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Sullivan employees may face insurance premium hikes of at least 15 percent

June 2nd, 2007 12:00 am by J. H. Osborne



BLOUNTVILLE - In January, Sullivan County and its employees could be looking at a 15 percent increase in health insurance premiums - or more - if current provider CIGNA's loss ratio doesn't go down beforehand.


A report provided to county officials in late May detailed premiums and paid claims between July 1, 2006, and the end of April. It showed CIGNA left with an average loss ratio of about 109 percent for the period.


That was better than it had been for two months running, however: the loss ratio was more than 145 percent for claims paid in the month of March, and nearly 153 percent for claims paid in the month of February.


In April the loss ratio dropped to about 99 percent.


The county's contract with CIGNA continues through December. Employee health insurance used to be contracted to coincide with the county's fiscal year, from July 1 through June 30. But that caused problems for some employees when it came to tracking deductibles which accumulated on a calendar year basis. The county entered an 18-month contract with CIGNA beginning in July 2006 and plans to contract on a calendar year basis beginning in January.


Sullivan County Commissioner Sam Jones is chairman of the county commission's insurance committee.


Jones said the committee already has asked an insurance broker to begin soliciting price quotes from all interested insurance companies. He said the goal is to get those quotes back by August or September at the very latest - to give plenty of time for a transition if there is a switch in providers.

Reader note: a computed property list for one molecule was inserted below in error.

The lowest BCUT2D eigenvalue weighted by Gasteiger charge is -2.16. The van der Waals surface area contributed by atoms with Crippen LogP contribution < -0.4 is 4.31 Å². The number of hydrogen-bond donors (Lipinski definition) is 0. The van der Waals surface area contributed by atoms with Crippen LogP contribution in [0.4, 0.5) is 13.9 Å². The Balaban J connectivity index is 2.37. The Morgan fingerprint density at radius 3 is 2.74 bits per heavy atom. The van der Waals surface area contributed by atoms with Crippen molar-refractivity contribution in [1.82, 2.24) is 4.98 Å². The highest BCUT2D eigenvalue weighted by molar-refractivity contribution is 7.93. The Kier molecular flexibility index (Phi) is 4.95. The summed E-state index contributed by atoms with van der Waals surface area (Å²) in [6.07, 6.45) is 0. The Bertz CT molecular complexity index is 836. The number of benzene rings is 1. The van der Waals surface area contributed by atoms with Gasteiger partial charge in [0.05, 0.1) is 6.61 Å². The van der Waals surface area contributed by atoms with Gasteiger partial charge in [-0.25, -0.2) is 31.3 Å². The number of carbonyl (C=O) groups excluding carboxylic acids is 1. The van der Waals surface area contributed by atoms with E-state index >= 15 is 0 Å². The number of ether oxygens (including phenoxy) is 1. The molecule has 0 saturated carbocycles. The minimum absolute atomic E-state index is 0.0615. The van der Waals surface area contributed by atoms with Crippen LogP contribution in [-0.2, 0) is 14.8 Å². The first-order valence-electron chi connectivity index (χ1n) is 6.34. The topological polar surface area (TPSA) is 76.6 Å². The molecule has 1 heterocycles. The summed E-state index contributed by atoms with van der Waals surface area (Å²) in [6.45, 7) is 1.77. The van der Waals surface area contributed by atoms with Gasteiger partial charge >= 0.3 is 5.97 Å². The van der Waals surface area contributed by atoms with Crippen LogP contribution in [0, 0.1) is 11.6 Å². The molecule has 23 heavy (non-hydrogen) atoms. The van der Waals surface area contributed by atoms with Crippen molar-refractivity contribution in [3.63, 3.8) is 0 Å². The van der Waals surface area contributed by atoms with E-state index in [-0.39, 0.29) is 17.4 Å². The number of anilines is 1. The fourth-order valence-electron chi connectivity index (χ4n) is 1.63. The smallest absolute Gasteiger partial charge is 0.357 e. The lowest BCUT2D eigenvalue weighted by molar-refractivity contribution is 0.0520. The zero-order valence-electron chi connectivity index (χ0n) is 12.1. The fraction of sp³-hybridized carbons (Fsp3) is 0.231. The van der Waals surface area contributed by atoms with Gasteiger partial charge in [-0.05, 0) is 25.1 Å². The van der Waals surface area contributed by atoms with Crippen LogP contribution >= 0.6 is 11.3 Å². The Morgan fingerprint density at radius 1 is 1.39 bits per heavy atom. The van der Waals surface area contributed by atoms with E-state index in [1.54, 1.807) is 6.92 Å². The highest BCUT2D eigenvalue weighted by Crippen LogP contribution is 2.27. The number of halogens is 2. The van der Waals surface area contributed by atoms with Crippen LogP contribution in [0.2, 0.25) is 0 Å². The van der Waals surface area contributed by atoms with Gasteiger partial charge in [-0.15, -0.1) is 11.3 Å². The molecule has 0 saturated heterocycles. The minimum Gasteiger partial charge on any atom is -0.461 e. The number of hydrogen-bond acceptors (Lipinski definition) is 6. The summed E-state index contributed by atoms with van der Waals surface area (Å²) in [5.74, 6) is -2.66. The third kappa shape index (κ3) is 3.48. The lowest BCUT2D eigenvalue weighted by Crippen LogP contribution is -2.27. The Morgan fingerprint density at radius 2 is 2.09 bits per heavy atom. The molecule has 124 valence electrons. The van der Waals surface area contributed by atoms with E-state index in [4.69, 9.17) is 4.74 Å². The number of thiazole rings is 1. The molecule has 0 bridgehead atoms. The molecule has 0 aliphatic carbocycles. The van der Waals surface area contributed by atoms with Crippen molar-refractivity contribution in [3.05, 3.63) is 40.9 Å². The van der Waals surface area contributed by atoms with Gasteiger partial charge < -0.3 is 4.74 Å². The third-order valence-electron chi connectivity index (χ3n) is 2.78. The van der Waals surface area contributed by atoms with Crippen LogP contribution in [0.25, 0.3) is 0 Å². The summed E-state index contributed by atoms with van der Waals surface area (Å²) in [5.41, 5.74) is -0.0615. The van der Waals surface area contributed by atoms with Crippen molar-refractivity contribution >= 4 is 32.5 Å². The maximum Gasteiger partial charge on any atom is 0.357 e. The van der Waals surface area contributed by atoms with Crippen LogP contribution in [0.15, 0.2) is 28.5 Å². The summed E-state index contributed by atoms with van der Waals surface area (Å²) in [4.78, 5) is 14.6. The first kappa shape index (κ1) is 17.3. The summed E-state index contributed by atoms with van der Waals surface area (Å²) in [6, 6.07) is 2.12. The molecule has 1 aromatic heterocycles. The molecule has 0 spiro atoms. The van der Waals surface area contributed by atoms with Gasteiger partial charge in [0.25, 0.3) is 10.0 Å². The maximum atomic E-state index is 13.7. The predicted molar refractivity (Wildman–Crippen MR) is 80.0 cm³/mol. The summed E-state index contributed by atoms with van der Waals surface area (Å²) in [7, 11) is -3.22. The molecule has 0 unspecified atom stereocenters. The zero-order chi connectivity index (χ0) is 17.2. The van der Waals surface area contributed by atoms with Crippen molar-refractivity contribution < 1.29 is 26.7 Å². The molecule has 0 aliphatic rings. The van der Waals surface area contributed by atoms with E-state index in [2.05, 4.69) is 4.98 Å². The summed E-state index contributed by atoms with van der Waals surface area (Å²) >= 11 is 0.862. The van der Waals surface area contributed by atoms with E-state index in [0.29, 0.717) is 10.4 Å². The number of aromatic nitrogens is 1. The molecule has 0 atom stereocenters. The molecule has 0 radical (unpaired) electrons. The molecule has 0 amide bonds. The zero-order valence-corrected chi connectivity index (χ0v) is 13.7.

Jones said the committee has been told to expect a 15 percent increase, or more, if claims continue to outpace premiums at the current rate.


The committee is going to step up efforts to encourage employee participation in wellness programs offered by CIGNA and to develop incentives to keep employees motivated.


According to information presented to the committee last month:


• 18 members of the county employee insurance plan each had claims in excess of $25,000 - ranging from about $26,000 to more than $70,000 - for a total of nearly $719,000, or about 16 percent of all claims paid.


• The number of county employees participating in the plan grew from 675 in July 2006 to 734 in April - with 1,708 total members, including their spouses and dependents.


• For the eight months of July-April, premiums paid totaled about $4.11 million - and total claims paid exceeded $4.47 million: nearly $3.3 million for medical claims and more than $1.17 million for pharmacy claims.


Additional information, tracking claims for the period of July-March included:


• On average 1,606 members (employees plus their spouses and/or dependents) were covered by the plan between July and the end of March. In age, the largest subgroup of members were under age 18: 400 were between 1 year old and 17 years old.


• A little more than 39 percent of the amount paid in claims was for employees, 37 percent was for spouses, and about 24 percent was for dependents.


• Most employees (80 percent) enrolled in the base level of coverage, called the "silver" plan. The county pays about 89 percent of the premium for that coverage - and pays the same dollar amount toward premiums for employees who enroll in the "platinum" plan (about 17 percent) or "gold" plan (about 3 percent). Employees who opt for the more expensive levels of coverage pay the difference in premium costs.


• Of payments to physicians, those specializing in "family practice" accounted for the largest chunk of claims paid at nearly 41 percent, followed by "pediatrics" at about 17 percent and "internal medicine" at more than 16 percent.


• The highest percentage of payments by age was for the 40 to 49 group (with 311 members), at 23.1 percent of total claims paid.


• The highest average payment per member rate was $5,215 in the over 65 years old group.


• In both the "average overall payment per member" and "average overall payment per employee," members of Sullivan County's plan were below the "norm" for the period compared to other groups.



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